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About > News 2021 > New Fellowship Provides Real World Pharmaceutical Experience and Helps Build a Diverse Science Workforce Pipeline
New Fellowship Provides Real World Pharmaceutical Experience and Helps Build a Diverse Science Workforce Pipeline
The USC-Gilead Sciences Ph.D. Fellowship to Enhance Diversity employs high-achieving, historically underrepresented, first-year students at a global biopharmaceutical company.
By Rhonda Hillbery - December 6, 2021
Graduate student Diego Montaño works alongside engineers and chemists at global pharmaceutical company Gilead Sciences. (Photo: Adrien Loera)
First-year chemistry graduate student Diego Montaño worked alongside engineers and chemists last summer in a new fellowship program that placed him on the front lines of pharmaceutical product safety and quality control.
As the first recipient of the USC-Gilead Sciences Ph.D. Fellowship to Enhance Diversity, Montaño used highly specialized instrumentation to analyze samples of AmBisome, an anti-fungal drug. Montano considers his stint at Gilead Sciences Inc., a fascinating foray into “forensic science” that will benefit him now and well into the future.
“I’m starting grad school with knowledge that will be very useful, because I worked with high performance liquid chromatography (HPLC) and mass spectrometry instrumentation that’s widely used in many of the synthesis and organic chemistry labs at USC,” Montaño said. “It’s going to give me a jumpstart in graduate school.”
Gilead is a global biopharmaceutical company that develops and manufactures therapeutics to treat life-threatening diseases. Similar to the delivery mechanism in the Pfizer and Moderna COVID vaccines, AmBisome uses a fluid-filled sac, or liposome delivery system. Working in the technical services division, Montaño probed the composition of samples that fell short of production standards and were rejected, analysis that is critical to ensuring drug production safety .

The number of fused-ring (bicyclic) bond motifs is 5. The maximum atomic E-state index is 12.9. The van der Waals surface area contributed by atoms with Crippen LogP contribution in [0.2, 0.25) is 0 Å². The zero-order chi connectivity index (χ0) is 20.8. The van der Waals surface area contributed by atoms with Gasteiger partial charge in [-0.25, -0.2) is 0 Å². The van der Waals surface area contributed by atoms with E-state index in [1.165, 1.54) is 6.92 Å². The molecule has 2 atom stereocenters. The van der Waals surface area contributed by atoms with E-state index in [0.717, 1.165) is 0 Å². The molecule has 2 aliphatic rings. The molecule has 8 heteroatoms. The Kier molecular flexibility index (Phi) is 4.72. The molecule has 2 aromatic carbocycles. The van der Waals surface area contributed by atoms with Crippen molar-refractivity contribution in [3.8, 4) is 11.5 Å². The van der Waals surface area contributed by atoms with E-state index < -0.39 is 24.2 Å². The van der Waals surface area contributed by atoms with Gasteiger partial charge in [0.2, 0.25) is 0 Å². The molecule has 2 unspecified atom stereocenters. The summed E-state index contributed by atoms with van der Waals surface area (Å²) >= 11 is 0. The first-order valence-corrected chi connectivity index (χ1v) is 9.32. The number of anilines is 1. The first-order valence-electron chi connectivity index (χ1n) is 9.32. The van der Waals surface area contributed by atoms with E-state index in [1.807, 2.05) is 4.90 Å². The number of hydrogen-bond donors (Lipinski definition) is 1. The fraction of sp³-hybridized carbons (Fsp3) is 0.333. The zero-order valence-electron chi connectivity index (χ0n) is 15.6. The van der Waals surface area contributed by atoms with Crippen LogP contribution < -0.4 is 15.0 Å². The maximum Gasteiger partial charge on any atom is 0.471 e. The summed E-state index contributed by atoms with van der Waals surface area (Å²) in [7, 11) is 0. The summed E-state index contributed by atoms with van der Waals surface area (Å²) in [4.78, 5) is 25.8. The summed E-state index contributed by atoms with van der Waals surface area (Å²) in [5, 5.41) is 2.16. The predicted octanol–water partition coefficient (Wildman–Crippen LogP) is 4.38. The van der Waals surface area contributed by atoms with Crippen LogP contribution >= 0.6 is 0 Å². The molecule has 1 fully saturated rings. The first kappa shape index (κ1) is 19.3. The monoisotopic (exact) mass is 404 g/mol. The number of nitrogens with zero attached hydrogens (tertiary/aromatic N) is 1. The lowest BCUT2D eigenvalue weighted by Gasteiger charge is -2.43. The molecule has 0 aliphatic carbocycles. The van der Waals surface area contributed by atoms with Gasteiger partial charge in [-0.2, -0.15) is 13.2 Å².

Matching high-achieving, historically underrepresented, first-year students with real-world industrial experience at Gilead’s manufacturing facility La Verne, California, the paid fellowship provides financial support for graduate school expenses.
Immediately following Montaño's graduation as a biochemistry major from USC Dornsife College of Letters, Arts and Sciences, the fellowship brought an added benefit. It delivered hands-on experience Montaño was eager to obtain, especially after his undergraduate research plans were cut short by the COVID-19 epidemic. The shift to virtual learning beginning in March 2020 curtailed most opportunities for undergraduates to engage in research until campus fully reopened in fall 2021.
Diego Montaño (Photo: Adrien Loera)
The intensive experience aids Montaño through his lab rotations as he explores his intended Ph.D. research focus, now leaning toward Chemical Biology and drug discovery research.
The fellowship is intended to promote diverse representation in graduate chemistry and other STEM programs. Gerard Jensen, PhD, Physical Chemistry ’94, Gilead vice president of operations, calls the new fellowship a win-win.
“Like many pharma and biotech companies, Gilead has aggressive goals to diversify the work force,” Jensen said. “The goal of this fellowship is to pilot a program to attract talent into an internship with Gilead, and then into a rigorous Ph.D. program in chemistry. Fellows gain insight into whether working in industry is right for them, “giving them a taste of industrial application of their new capabilities. This fellowship enhances a pipeline of diverse talent in the central sciences.”
The new fellowship builds on a previous fellowship program and long tradition of USC alumni joining scientific-operations positions at Gilead’s Southern California sterile-product manufacturing centers, Jensen added.
The Department of Chemistry is currently recruiting potential students to join the graduate degree program in 2022, and Gilead fellows will be drawn from this candidate pool.
While Montaño is at the beginning of his journey to the PhD that might lead him in any number of directions, he believes the fellowship has strengthened his interest in the pharmaceutical field’s potential to dramatically improve human health. “Organic chemists are developing the structure of these life-saving drugs,” he said.
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